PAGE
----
skip to main content

Tips to keep a loved one safe

Dementia is a brain disorder that causes changes in mental cognition and behavior for those living with the disease. Those living with dementia, including Alzheimer’s disease, tend to lose the ability to remember names, arrange thoughts coherently, and recognize their current surroundings. As the disease progresses, communication becomes more difficult for the sufferer and agitation can occur.

Creating a home that is safe and comfortable for both the caregiver and the individual is very important.  The following 15 simple tips can help caregivers keep those affected by the disease safer in their home or living space:

  1. Keep the home quiet and background noise to a minimum.
  2. Install child proof locks and latches high on doors to help deter wandering into unsafe areas.
  3. Keep keys out of sight.
  4. Post identifying signs on doors like the bathroom, kitchen, and bedroom.
  5. Place a stop sign on the door to the exterior or unsafe areas (basement stairs).
  6. Place familiar items where they can be seen. This helps the individual feel safer, and can reduce agitation.
  7. Organize and declutter surroundings. This reduces anxiety, one of the potential causes for wandering.
  8. Nighttime and sun downing (when the person becomes increasingly agitated as evening advances) can be challenging for both the caregiver and the person with dementia. Modifying sleeping arrangements can help reduce the agitation.  The bedroom should be cool as this is conducive to sleep and comfort.
  9. Keep bedding and pajamas comfortable so they don’t restrict movement.
  10. Fill the sleeping area with familiar objects. Examples include a favorite soft blanket or pillow, or favorite pictures of family members.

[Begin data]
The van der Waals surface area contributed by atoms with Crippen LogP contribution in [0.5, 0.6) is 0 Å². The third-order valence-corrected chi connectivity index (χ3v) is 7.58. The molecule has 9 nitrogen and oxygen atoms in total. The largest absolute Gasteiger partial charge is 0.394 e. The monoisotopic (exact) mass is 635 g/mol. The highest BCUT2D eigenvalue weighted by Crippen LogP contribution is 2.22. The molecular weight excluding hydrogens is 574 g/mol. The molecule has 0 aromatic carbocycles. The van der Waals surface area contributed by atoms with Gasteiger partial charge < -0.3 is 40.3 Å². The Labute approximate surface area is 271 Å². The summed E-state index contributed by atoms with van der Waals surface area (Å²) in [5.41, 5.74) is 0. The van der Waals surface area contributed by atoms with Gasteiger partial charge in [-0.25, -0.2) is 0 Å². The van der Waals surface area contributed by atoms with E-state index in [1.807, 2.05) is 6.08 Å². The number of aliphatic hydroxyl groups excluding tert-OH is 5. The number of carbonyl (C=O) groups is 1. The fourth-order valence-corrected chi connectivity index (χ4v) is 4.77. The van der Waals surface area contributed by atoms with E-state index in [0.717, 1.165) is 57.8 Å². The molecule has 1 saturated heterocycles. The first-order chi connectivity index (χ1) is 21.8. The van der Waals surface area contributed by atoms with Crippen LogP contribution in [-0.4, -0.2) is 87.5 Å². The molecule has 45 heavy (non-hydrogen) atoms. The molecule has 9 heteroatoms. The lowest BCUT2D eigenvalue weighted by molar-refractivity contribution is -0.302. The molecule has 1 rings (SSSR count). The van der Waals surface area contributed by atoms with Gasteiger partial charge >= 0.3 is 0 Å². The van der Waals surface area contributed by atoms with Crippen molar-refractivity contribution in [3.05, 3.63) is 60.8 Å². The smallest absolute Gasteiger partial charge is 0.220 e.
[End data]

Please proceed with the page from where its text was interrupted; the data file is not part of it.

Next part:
11. Include a nightlight. (It shouldn’t be too bright as this could interrupt sleep.)
  12. Ensure that there is sufficient night-time lighting so that if wandering does occur, it will not be hazardous.
  13. Remove or secure all cords so they don’t become a tripping hazard.
  14. Make it easy for the wanderer to easily find the bathroom – and their way back to their room.
  15. Ensure the person receives sunlight during the day. This helps restore the body’s natural time clock, and may help reduce issues with sleeping.      

There are other considerations when caring for someone suffering from dementia.  With some safety precautions and comfort guidelines, those caring for suffers may reduce some of the common problems that happen in the course of the disease. Download our free Home Safety Checklist for more ideas on how to keep your home a safe place to be.


About R.O.S Therapy Systems: R.O.S. Therapy Systems began as a backyard project in 2010. Scott Silknitter was searching for tools to help his mother care for his father, Roger Owen Silknitter, during a 25-year fight with Parkinson’s disease and dementia. That project became a personal mission to help all family caregivers. From family caregiver training and activity books to mobile apps to activity systems, R.O.S. has grown to become a single-source provider of informational “how to’s” and a growing provider of adaptive tools for the millions of husbands, wives, children, and family members that become caregivers.

Common sense advice and instruction based on proven principles of communication, engagement, and daily living are the heart of everything R.O.S. offers for family caregivers. Improving quality of life for caregivers is our mission, and designing everything for a family caregiver struggling with a loved one is the starting point. Whether it is dementia, diabetes, Parkinson’s, ALS, stroke, visual impairment, developmental disabilities, or any other issue that forces someone to care for a loved one, R.O.S. and its Caregiving 101 program are here to help.